we need to talk about men and mental health

It’s time to break the silence and stigma around men and mental health. How do we expect to befriend, marry, or raise loving, nurturing men, when society shames them into being something they aren’t?

First things first, I am so incredibly blessed to have found the male friends I surround myself with while in this lifetime. Lucky for me, they are all deeply compassionate, loyal, protective, respectable men whom I feel safe with 24/7 and I know I could go to them with any problem without judging me. I believe the reason for this is because within my individual relationships with all my friends, I’ve created a safe space for them to know they can always talk to me.

We love an honest conversation, truly — the most healing comes from real talk. It is not “acting gay” or “like a pussy” to cry when life gets hard, because it inevitably will. Besides that, gay men and women (if we’re referring to pussies, that is) are hands down some of the strongest people on this planet. Those slurs should no longer be considered an insult.

But why do we teach men not to cry, when we should be teaching them that vulnerability is the most important thing in life? To be vulnerable allows you to feel your emotions deeply. Without fully feeling your emotions, you allow them to stay bottled up forever, hidden away, waiting patiently to explode. These hidden insecurities can manifest as other illnesses in ourselves, they can push people away, and they definitely refrain us from finding true happiness and peace.

Obviously, this narrative that “boys don’t cry” needs to get thrown out. We are teaching these boys that it’s not okay to tap into their ‘feminine’ sides, when in fact, masculinity and femininity go hand in hand. It’s the balance of life.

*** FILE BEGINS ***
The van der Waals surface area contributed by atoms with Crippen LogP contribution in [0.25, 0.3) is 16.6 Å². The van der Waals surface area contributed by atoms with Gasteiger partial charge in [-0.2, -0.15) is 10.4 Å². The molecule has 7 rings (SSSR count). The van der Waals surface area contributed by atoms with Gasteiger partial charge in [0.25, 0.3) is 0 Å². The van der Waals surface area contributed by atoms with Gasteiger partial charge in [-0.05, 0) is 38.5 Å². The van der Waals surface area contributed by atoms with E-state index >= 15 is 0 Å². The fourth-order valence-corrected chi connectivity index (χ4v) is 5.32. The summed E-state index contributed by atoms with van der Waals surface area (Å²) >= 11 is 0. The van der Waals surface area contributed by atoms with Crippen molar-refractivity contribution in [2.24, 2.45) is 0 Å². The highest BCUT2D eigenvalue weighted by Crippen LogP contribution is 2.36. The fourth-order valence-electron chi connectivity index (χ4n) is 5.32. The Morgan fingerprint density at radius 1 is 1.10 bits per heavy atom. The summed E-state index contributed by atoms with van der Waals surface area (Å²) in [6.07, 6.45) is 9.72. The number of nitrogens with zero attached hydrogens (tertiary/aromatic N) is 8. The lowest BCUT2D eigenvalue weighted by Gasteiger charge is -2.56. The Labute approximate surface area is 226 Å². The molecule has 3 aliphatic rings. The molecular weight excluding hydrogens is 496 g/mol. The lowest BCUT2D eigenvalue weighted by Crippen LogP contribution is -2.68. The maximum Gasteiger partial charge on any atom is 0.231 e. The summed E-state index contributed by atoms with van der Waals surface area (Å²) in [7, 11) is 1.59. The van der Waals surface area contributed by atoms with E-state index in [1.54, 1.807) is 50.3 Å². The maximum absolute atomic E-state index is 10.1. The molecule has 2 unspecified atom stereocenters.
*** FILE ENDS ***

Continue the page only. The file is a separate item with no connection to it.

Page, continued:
Embracing the femininity within you is where you step into your true power, your highest self. To become caring and nurturing of yourself, the Earth, and others, is when healing begins. Anxiety and depression slip away as you navigate through life with a more emotionally-balanced approach.

Crying is human nature. We come out of the womb crying. Since when did we shame men into resisting such a natural and powerful force? Crying releases the old and allows for the new. It’s a cycle of life, and it’s healthy for you, and your mental health.

The fear of looking weak is an issue when it comes to talking about their feelings, therefore many men don’t reach out to those around them. These men often feel they have to appear strong and resilient. Well let me tell you, you are strong enough. Silently carrying the weight of your world goes to show how strong you truly are, but you don’t have to go through your struggles alone. There are so many outlets for you to get the help you didn’t even know you needed, because society has failed you.

Sexism has taught us to disregard men’s mental health issues, and if you cannot recognize that, you have some deep un-learning to do. It’s not your fault — it’s been handed down through past generations, and generations before that. The act of ‘manliness’ goes back to the beginning of time. However, we can impart some change and break the cycle. We need to normalize men talking about their feelings, for they did not choose to grow up in a society that forced them to keep quiet and become ‘manly men.’

It’s a shame, the time we spend teaching men to guard their hearts rather than learning how to free them.

As of lately, there’s been an alarming number of male suicides in my hometown, and it’s honestly getting scary. It seems like every other day, another partner, co-worker, friend, or husband is lost. I felt the need to write this post as an open invitation for you to express your feelings, anytime, any place. Doesn’t matter if you’re a best friend or a stranger, I’m always listening.

Check on your friends, make sure you tell someone you love them today, and break the stigma around men’s mental health.